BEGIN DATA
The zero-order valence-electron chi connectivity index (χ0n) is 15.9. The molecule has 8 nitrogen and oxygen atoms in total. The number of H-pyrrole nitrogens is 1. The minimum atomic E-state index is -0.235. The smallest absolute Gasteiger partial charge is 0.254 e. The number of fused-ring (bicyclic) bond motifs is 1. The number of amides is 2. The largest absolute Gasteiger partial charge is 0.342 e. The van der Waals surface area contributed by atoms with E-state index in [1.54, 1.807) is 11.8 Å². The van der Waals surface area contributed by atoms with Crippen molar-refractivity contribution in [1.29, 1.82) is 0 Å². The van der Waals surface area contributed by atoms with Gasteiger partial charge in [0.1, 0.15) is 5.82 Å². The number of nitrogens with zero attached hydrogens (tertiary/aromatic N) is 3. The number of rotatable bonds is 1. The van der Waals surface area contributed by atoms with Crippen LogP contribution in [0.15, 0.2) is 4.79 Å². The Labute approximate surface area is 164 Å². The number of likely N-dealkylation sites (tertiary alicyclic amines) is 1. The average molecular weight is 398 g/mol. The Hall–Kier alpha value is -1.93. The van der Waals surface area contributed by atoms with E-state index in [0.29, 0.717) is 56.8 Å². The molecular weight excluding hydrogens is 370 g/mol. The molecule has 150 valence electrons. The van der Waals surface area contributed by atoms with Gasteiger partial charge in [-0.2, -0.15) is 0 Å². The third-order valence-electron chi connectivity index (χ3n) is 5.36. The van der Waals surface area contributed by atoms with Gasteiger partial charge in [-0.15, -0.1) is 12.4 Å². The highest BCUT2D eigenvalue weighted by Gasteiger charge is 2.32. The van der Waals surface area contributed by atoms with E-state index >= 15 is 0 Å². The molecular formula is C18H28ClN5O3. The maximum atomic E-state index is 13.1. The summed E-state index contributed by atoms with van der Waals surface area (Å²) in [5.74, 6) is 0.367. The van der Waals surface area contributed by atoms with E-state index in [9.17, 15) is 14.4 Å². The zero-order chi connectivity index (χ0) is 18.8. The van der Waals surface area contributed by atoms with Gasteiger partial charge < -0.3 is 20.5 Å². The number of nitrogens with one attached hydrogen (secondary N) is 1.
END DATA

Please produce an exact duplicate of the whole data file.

The zero-order valence-electron chi connectivity index (χ0n) is 15.9. The molecule has 8 nitrogen and oxygen atoms in total. The number of H-pyrrole nitrogens is 1. The minimum atomic E-state index is -0.235. The smallest absolute Gasteiger partial charge is 0.254 e. The number of fused-ring (bicyclic) bond motifs is 1. The number of amides is 2. The largest absolute Gasteiger partial charge is 0.342 e. The van der Waals surface area contributed by atoms with E-state index in [1.54, 1.807) is 11.8 Å². The van der Waals surface area contributed by atoms with Crippen molar-refractivity contribution in [1.29, 1.82) is 0 Å². The van der Waals surface area contributed by atoms with Gasteiger partial charge in [0.1, 0.15) is 5.82 Å². The number of nitrogens with zero attached hydrogens (tertiary/aromatic N) is 3. The number of rotatable bonds is 1. The van der Waals surface area contributed by atoms with Crippen LogP contribution in [0.15, 0.2) is 4.79 Å². The Labute approximate surface area is 164 Å². The number of likely N-dealkylation sites (tertiary alicyclic amines) is 1. The average molecular weight is 398 g/mol. The Hall–Kier alpha value is -1.93. The van der Waals surface area contributed by atoms with E-state index in [0.29, 0.717) is 56.8 Å². The molecular weight excluding hydrogens is 370 g/mol. The molecule has 150 valence electrons. The van der Waals surface area contributed by atoms with Gasteiger partial charge in [-0.2, -0.15) is 0 Å². The third-order valence-electron chi connectivity index (χ3n) is 5.36. The van der Waals surface area contributed by atoms with Gasteiger partial charge in [-0.15, -0.1) is 12.4 Å². The highest BCUT2D eigenvalue weighted by Gasteiger charge is 2.32. The van der Waals surface area contributed by atoms with E-state index >= 15 is 0 Å². The molecular formula is C18H28ClN5O3. The maximum atomic E-state index is 13.1. The summed E-state index contributed by atoms with van der Waals surface area (Å²) in [5.74, 6) is 0.367. The van der Waals surface area contributed by atoms with E-state index in [9.17, 15) is 14.4 Å². The zero-order chi connectivity index (χ0) is 18.8. The van der Waals surface area contributed by atoms with Gasteiger partial charge < -0.3 is 20.5 Å². The number of nitrogens with one attached hydrogen (secondary N) is 1.